Scientists teach spinach to send emails and they can warn us of climate change


It may look like something out of a futuristic sci-fi movie, but scientists have managed to engineer spinach plants capable of sending emails.

Thanks to nanotechnology, MIT engineers (United States) have transformed spinach into sensors capable of detecting explosive materials. And these plants are capable of transmitting this information wirelessly to scientists.

When spinach roots detect the presence of nitroaromatics in groundwater, a compound commonly found in explosives such as landmines, carbon nanotubes in the plant’s leaves emit a signal. This signal is read by an infrared camera, which sends an alert to scientists.

This experiment is part of a broader field of research involving the engineering of electronic components and systems in plants. The technology is known as “plant nanobionics” and consists of providing plants with new capabilities.

“Plants are very good analytical chemists,” explains Professor Michael Strano, who led the research. “They have an extensive network of roots in the soil, they are constantly sampling groundwater, and they have a way of self-driving the transport of that water to the leaves.”

“This is a novel demonstration of how we have overcome the communication barrier between plants and humans,” he adds.

Environmental potential

Although the goal of this experiment was to detect explosives, Strano and other scientists believe it could be used to help warn researchers about pollution and other environmental conditions.

Due to the large amount of data that plants absorb from their environment, they are in an ideal position to control ecological changes.

In the early stages of plant nanobionics research, Strano used nanoparticles to turn them into sensors for contaminants. By modifying the photosynthesis of plants, he managed to detect nitric oxide, a pollutant caused by combustion.

“Plants are very sensitive to the environment,” says Strano. “They know there is going to be a drought long before we do. They can detect small changes in soil properties and water potential. If we take advantage of these chemical signaling pathways, we can access a lot of information.”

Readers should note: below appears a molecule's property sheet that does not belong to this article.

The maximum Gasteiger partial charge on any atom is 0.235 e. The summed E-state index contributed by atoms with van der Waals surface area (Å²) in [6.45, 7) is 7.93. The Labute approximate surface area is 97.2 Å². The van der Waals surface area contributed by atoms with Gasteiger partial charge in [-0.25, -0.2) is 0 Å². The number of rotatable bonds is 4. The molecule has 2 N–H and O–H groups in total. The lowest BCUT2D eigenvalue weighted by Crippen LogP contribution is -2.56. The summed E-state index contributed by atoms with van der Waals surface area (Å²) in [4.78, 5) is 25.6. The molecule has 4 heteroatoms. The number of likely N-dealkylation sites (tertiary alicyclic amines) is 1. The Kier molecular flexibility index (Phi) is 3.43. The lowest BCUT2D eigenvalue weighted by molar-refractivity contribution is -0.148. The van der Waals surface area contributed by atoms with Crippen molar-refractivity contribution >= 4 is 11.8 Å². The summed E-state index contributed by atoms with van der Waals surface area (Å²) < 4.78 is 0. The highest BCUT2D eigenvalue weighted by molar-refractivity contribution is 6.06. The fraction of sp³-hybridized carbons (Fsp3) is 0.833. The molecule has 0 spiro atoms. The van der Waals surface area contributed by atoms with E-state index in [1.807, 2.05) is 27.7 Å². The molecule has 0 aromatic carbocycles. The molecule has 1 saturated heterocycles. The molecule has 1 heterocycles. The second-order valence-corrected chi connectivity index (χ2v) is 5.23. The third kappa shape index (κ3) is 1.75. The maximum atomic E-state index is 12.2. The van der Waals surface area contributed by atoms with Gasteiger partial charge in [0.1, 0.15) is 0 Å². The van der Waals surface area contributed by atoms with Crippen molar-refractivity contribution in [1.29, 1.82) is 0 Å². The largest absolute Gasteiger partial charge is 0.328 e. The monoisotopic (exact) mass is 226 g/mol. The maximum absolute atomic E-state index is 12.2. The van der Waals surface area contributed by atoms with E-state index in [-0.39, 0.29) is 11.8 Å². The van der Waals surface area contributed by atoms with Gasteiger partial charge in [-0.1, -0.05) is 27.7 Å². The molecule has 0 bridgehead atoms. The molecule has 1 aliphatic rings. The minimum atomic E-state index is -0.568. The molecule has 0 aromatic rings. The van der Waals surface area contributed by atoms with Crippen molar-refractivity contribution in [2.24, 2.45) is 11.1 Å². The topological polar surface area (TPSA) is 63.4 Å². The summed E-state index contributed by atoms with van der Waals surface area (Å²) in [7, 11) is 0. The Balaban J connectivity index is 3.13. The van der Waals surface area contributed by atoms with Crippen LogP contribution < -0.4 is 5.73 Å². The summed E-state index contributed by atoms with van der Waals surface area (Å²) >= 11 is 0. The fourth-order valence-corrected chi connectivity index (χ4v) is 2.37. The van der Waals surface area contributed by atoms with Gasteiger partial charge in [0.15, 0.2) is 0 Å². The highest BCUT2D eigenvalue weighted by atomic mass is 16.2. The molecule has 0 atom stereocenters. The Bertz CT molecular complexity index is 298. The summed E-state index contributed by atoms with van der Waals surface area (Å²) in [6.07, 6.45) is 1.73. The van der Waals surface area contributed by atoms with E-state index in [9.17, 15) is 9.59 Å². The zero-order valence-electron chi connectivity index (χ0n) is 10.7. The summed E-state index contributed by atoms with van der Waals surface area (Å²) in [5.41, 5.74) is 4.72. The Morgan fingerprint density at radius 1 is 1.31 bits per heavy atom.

When she’s not busy emailing researchers, spinach also seems to hold the key to efficiently powering fuel cells.

Scientists from the American University have discovered that when spinach is turned into carbon nanoplates, they can function as catalysts to help make metal-air batteries and fuel cells more efficient.

“This work suggests that sustainable catalysts for an oxygen reduction reaction can be made from natural resources,” explains Professor Shouzhong Zou, who led the work.

Metal-air batteries are a more energy efficient alternative to lithium-ion batteries, commonly found in commercial products such as smartphones.

Spinach was chosen for its abundance of iron and nitrogen, important elements in compounds that act as catalysts. The researchers had to wash, squeeze and grind the spinach into powder, turning it from its edible form to nanoplates suitable for the process.

“The method we tested can produce highly active carbon-based catalysts from spinach, which is a renewable biomass,” Zou adds. “In fact, we believe it outperforms commercial platinum catalysts in both activity and stability.”

That article was originally published in English in the vertical of Euronews Living.


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